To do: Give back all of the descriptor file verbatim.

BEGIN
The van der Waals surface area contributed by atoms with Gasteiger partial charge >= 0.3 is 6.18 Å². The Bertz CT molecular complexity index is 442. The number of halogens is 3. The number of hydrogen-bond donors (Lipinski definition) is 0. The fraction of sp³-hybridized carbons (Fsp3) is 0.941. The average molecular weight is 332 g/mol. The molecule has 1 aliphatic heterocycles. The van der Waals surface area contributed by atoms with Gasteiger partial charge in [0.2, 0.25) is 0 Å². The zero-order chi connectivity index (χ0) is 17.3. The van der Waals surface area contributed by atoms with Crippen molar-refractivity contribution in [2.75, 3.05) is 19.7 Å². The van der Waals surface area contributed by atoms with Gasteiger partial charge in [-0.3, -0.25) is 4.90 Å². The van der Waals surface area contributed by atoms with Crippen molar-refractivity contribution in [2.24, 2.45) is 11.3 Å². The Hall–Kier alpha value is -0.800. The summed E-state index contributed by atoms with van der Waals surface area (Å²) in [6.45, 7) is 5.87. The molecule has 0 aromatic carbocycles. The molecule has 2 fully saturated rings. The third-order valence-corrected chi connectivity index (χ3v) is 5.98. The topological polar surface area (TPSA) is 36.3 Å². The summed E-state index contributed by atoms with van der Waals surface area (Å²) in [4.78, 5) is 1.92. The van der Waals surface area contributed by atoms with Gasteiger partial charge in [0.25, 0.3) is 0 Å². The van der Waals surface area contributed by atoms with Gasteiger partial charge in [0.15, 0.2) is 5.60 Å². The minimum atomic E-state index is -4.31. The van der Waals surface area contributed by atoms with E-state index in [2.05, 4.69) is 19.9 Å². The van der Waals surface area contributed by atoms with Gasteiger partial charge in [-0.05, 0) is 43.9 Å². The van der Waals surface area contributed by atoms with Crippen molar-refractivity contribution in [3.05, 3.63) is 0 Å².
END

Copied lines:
The van der Waals surface area contributed by atoms with Gasteiger partial charge >= 0.3 is 6.18 Å². The Bertz CT molecular complexity index is 442. The number of halogens is 3. The number of hydrogen-bond donors (Lipinski definition) is 0. The fraction of sp³-hybridized carbons (Fsp3) is 0.941. The average molecular weight is 332 g/mol. The molecule has 1 aliphatic heterocycles. The van der Waals surface area contributed by atoms with Gasteiger partial charge in [0.2, 0.25) is 0 Å². The zero-order chi connectivity index (χ0) is 17.3. The van der Waals surface area contributed by atoms with Crippen molar-refractivity contribution in [2.75, 3.05) is 19.7 Å². The van der Waals surface area contributed by atoms with Gasteiger partial charge in [-0.3, -0.25) is 4.90 Å². The van der Waals surface area contributed by atoms with Crippen molar-refractivity contribution in [2.24, 2.45) is 11.3 Å². The Hall–Kier alpha value is -0.800. The summed E-state index contributed by atoms with van der Waals surface area (Å²) in [6.45, 7) is 5.87. The molecule has 0 aromatic carbocycles. The molecule has 2 fully saturated rings. The third-order valence-corrected chi connectivity index (χ3v) is 5.98. The topological polar surface area (TPSA) is 36.3 Å². The summed E-state index contributed by atoms with van der Waals surface area (Å²) in [4.78, 5) is 1.92. The van der Waals surface area contributed by atoms with Gasteiger partial charge in [0.25, 0.3) is 0 Å². The van der Waals surface area contributed by atoms with Gasteiger partial charge in [0.15, 0.2) is 5.60 Å². The minimum atomic E-state index is -4.31. The van der Waals surface area contributed by atoms with E-state index in [2.05, 4.69) is 19.9 Å². The van der Waals surface area contributed by atoms with Gasteiger partial charge in [-0.05, 0) is 43.9 Å². The van der Waals surface area contributed by atoms with Crippen molar-refractivity contribution in [3.05, 3.63) is 0 Å².